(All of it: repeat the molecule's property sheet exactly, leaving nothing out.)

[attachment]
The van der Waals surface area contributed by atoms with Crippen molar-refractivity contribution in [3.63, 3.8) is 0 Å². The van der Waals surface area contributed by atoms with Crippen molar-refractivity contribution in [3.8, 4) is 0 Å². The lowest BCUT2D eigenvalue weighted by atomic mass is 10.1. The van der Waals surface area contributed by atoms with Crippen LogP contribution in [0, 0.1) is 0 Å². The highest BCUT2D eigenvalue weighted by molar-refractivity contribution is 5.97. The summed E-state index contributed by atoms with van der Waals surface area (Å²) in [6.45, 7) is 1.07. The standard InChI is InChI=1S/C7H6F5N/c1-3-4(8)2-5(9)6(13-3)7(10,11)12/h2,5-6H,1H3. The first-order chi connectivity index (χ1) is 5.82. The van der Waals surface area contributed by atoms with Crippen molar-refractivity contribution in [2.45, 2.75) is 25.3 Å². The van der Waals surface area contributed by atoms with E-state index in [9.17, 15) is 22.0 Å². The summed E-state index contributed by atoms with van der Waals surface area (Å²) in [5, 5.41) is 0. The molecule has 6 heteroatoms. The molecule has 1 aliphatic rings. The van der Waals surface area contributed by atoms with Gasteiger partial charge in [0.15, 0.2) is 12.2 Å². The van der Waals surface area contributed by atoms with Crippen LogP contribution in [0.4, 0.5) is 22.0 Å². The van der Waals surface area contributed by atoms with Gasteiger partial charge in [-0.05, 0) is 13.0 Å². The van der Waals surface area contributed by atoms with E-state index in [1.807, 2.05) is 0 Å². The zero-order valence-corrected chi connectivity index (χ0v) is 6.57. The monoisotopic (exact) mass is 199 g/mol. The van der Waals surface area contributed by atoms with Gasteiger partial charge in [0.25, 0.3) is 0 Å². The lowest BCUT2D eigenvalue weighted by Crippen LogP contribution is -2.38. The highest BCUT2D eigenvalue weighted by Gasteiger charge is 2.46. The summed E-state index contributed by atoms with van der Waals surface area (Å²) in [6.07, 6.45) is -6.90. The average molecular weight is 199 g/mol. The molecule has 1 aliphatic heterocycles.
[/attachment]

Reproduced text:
The van der Waals surface area contributed by atoms with Crippen molar-refractivity contribution in [3.63, 3.8) is 0 Å². The van der Waals surface area contributed by atoms with Crippen molar-refractivity contribution in [3.8, 4) is 0 Å². The lowest BCUT2D eigenvalue weighted by atomic mass is 10.1. The van der Waals surface area contributed by atoms with Crippen LogP contribution in [0, 0.1) is 0 Å². The highest BCUT2D eigenvalue weighted by molar-refractivity contribution is 5.97. The summed E-state index contributed by atoms with van der Waals surface area (Å²) in [6.45, 7) is 1.07. The standard InChI is InChI=1S/C7H6F5N/c1-3-4(8)2-5(9)6(13-3)7(10,11)12/h2,5-6H,1H3. The first-order chi connectivity index (χ1) is 5.82. The van der Waals surface area contributed by atoms with Crippen molar-refractivity contribution in [2.45, 2.75) is 25.3 Å². The van der Waals surface area contributed by atoms with E-state index in [9.17, 15) is 22.0 Å². The summed E-state index contributed by atoms with van der Waals surface area (Å²) in [5, 5.41) is 0. The molecule has 6 heteroatoms. The molecule has 1 aliphatic rings. The van der Waals surface area contributed by atoms with Gasteiger partial charge in [0.15, 0.2) is 12.2 Å². The van der Waals surface area contributed by atoms with Crippen LogP contribution in [0.4, 0.5) is 22.0 Å². The van der Waals surface area contributed by atoms with Gasteiger partial charge in [-0.05, 0) is 13.0 Å². The van der Waals surface area contributed by atoms with E-state index in [1.807, 2.05) is 0 Å². The zero-order valence-corrected chi connectivity index (χ0v) is 6.57. The monoisotopic (exact) mass is 199 g/mol. The van der Waals surface area contributed by atoms with Gasteiger partial charge in [0.25, 0.3) is 0 Å². The lowest BCUT2D eigenvalue weighted by Crippen LogP contribution is -2.38. The highest BCUT2D eigenvalue weighted by Gasteiger charge is 2.46. The summed E-state index contributed by atoms with van der Waals surface area (Å²) in [6.07, 6.45) is -6.90. The average molecular weight is 199 g/mol. The molecule has 1 aliphatic heterocycles.